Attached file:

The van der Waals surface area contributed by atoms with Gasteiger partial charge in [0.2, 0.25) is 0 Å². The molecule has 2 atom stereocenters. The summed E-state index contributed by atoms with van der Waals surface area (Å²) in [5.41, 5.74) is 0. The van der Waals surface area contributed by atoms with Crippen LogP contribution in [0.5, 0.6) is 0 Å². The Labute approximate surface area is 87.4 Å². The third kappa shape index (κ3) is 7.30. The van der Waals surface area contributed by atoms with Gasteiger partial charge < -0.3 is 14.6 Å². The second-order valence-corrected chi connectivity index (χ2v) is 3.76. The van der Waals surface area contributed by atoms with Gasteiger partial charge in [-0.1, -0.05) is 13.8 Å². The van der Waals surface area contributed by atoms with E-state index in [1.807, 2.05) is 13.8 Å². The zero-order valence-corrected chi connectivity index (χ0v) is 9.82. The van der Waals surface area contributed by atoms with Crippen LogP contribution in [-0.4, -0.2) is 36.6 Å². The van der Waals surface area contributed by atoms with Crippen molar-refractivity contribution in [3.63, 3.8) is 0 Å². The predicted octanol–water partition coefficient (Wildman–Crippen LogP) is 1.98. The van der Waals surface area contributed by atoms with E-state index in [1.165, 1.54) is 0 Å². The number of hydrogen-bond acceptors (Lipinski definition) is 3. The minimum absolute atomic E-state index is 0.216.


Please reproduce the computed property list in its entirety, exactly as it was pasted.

The van der Waals surface area contributed by atoms with Gasteiger partial charge in [0.2, 0.25) is 0 Å². The molecule has 2 atom stereocenters. The summed E-state index contributed by atoms with van der Waals surface area (Å²) in [5.41, 5.74) is 0. The van der Waals surface area contributed by atoms with Crippen LogP contribution in [0.5, 0.6) is 0 Å². The Labute approximate surface area is 87.4 Å². The third kappa shape index (κ3) is 7.30. The van der Waals surface area contributed by atoms with Gasteiger partial charge < -0.3 is 14.6 Å². The second-order valence-corrected chi connectivity index (χ2v) is 3.76. The van der Waals surface area contributed by atoms with Gasteiger partial charge in [-0.1, -0.05) is 13.8 Å². The van der Waals surface area contributed by atoms with E-state index in [1.807, 2.05) is 13.8 Å². The zero-order valence-corrected chi connectivity index (χ0v) is 9.82. The van der Waals surface area contributed by atoms with Crippen LogP contribution in [-0.4, -0.2) is 36.6 Å². The van der Waals surface area contributed by atoms with Crippen molar-refractivity contribution in [3.63, 3.8) is 0 Å². The predicted octanol–water partition coefficient (Wildman–Crippen LogP) is 1.98. The van der Waals surface area contributed by atoms with E-state index in [1.165, 1.54) is 0 Å². The number of hydrogen-bond acceptors (Lipinski definition) is 3. The minimum absolute atomic E-state index is 0.216.